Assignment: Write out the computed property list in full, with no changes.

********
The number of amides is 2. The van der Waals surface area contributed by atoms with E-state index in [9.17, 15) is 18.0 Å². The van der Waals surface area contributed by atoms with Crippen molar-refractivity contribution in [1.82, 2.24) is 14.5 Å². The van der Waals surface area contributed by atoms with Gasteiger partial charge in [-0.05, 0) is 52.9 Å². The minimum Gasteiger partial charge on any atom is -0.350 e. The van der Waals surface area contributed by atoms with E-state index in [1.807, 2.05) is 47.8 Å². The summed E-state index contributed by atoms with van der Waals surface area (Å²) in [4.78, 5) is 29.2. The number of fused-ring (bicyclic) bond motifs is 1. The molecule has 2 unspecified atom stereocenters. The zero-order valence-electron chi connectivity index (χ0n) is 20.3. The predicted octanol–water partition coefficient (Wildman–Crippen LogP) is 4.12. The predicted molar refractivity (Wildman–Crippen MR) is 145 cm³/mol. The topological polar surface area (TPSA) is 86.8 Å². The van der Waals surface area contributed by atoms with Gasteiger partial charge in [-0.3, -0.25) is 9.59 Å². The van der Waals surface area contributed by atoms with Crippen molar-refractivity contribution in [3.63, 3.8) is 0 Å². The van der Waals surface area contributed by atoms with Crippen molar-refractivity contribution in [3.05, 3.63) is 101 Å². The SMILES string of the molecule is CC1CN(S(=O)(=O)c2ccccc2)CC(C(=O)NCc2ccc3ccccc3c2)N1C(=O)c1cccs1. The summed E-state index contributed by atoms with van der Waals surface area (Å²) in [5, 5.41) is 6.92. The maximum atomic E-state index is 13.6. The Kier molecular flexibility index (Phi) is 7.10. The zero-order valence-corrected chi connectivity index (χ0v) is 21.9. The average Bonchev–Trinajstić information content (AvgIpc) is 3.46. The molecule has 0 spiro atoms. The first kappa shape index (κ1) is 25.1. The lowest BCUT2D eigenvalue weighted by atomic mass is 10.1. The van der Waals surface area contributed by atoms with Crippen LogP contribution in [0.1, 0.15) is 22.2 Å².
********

The number of amides is 2. The van der Waals surface area contributed by atoms with E-state index in [9.17, 15) is 18.0 Å². The van der Waals surface area contributed by atoms with Crippen molar-refractivity contribution in [1.82, 2.24) is 14.5 Å². The van der Waals surface area contributed by atoms with Gasteiger partial charge in [-0.05, 0) is 52.9 Å². The minimum Gasteiger partial charge on any atom is -0.350 e. The van der Waals surface area contributed by atoms with E-state index in [1.807, 2.05) is 47.8 Å². The summed E-state index contributed by atoms with van der Waals surface area (Å²) in [4.78, 5) is 29.2. The number of fused-ring (bicyclic) bond motifs is 1. The molecule has 2 unspecified atom stereocenters. The zero-order valence-electron chi connectivity index (χ0n) is 20.3. The predicted octanol–water partition coefficient (Wildman–Crippen LogP) is 4.12. The predicted molar refractivity (Wildman–Crippen MR) is 145 cm³/mol. The topological polar surface area (TPSA) is 86.8 Å². The van der Waals surface area contributed by atoms with Gasteiger partial charge in [-0.3, -0.25) is 9.59 Å². The van der Waals surface area contributed by atoms with Crippen molar-refractivity contribution in [3.63, 3.8) is 0 Å². The van der Waals surface area contributed by atoms with Crippen molar-refractivity contribution in [3.05, 3.63) is 101 Å². The SMILES string of the molecule is CC1CN(S(=O)(=O)c2ccccc2)CC(C(=O)NCc2ccc3ccccc3c2)N1C(=O)c1cccs1. The summed E-state index contributed by atoms with van der Waals surface area (Å²) in [5, 5.41) is 6.92. The maximum atomic E-state index is 13.6. The Kier molecular flexibility index (Phi) is 7.10. The zero-order valence-corrected chi connectivity index (χ0v) is 21.9. The average Bonchev–Trinajstić information content (AvgIpc) is 3.46. The molecule has 0 spiro atoms. The first kappa shape index (κ1) is 25.1. The lowest BCUT2D eigenvalue weighted by atomic mass is 10.1. The van der Waals surface area contributed by atoms with Crippen LogP contribution in [0.1, 0.15) is 22.2 Å².